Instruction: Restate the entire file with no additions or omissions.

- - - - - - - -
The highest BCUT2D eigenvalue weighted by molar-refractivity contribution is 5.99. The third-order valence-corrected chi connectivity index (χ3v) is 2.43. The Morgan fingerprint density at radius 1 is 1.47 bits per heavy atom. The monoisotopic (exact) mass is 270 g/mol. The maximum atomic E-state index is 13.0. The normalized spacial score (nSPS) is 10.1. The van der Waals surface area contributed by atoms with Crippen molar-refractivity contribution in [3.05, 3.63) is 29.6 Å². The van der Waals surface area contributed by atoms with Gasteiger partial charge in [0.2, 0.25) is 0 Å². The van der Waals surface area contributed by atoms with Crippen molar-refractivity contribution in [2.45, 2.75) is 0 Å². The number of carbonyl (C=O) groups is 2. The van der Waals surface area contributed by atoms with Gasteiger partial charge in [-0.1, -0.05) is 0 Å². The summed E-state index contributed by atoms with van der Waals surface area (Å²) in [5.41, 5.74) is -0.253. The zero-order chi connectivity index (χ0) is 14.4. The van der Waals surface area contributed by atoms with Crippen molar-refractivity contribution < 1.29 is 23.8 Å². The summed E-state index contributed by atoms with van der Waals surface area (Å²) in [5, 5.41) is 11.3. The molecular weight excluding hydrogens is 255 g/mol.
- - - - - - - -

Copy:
The highest BCUT2D eigenvalue weighted by molar-refractivity contribution is 5.99. The third-order valence-corrected chi connectivity index (χ3v) is 2.43. The Morgan fingerprint density at radius 1 is 1.47 bits per heavy atom. The monoisotopic (exact) mass is 270 g/mol. The maximum atomic E-state index is 13.0. The normalized spacial score (nSPS) is 10.1. The van der Waals surface area contributed by atoms with Crippen molar-refractivity contribution in [3.05, 3.63) is 29.6 Å². The van der Waals surface area contributed by atoms with Gasteiger partial charge in [0.2, 0.25) is 0 Å². The van der Waals surface area contributed by atoms with Crippen molar-refractivity contribution in [2.45, 2.75) is 0 Å². The number of carbonyl (C=O) groups is 2. The van der Waals surface area contributed by atoms with Gasteiger partial charge in [-0.1, -0.05) is 0 Å². The summed E-state index contributed by atoms with van der Waals surface area (Å²) in [5.41, 5.74) is -0.253. The zero-order chi connectivity index (χ0) is 14.4. The van der Waals surface area contributed by atoms with Crippen molar-refractivity contribution < 1.29 is 23.8 Å². The summed E-state index contributed by atoms with van der Waals surface area (Å²) in [5, 5.41) is 11.3. The molecular weight excluding hydrogens is 255 g/mol.